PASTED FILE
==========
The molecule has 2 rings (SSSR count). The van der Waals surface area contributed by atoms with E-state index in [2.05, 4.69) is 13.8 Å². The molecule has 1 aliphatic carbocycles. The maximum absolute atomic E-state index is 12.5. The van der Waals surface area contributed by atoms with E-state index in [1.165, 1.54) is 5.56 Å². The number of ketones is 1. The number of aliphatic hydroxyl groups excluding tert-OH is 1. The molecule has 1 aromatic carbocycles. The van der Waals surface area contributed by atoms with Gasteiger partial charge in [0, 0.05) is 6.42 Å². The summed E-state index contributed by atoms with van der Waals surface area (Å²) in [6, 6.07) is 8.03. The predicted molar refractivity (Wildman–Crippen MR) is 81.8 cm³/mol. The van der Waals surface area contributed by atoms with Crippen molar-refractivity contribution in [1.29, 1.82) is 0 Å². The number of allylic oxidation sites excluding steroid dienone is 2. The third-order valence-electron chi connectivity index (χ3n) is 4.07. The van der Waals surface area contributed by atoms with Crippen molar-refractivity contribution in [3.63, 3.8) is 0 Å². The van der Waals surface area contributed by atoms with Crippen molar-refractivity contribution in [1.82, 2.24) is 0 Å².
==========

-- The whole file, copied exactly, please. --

The molecule has 2 rings (SSSR count). The van der Waals surface area contributed by atoms with E-state index in [2.05, 4.69) is 13.8 Å². The molecule has 1 aliphatic carbocycles. The maximum absolute atomic E-state index is 12.5. The van der Waals surface area contributed by atoms with E-state index in [1.165, 1.54) is 5.56 Å². The number of ketones is 1. The number of aliphatic hydroxyl groups excluding tert-OH is 1. The molecule has 1 aromatic carbocycles. The van der Waals surface area contributed by atoms with Gasteiger partial charge in [0, 0.05) is 6.42 Å². The summed E-state index contributed by atoms with van der Waals surface area (Å²) in [6, 6.07) is 8.03. The predicted molar refractivity (Wildman–Crippen MR) is 81.8 cm³/mol. The van der Waals surface area contributed by atoms with Crippen molar-refractivity contribution in [1.29, 1.82) is 0 Å². The number of allylic oxidation sites excluding steroid dienone is 2. The third-order valence-electron chi connectivity index (χ3n) is 4.07. The van der Waals surface area contributed by atoms with Crippen molar-refractivity contribution in [3.63, 3.8) is 0 Å². The van der Waals surface area contributed by atoms with Crippen molar-refractivity contribution in [1.82, 2.24) is 0 Å².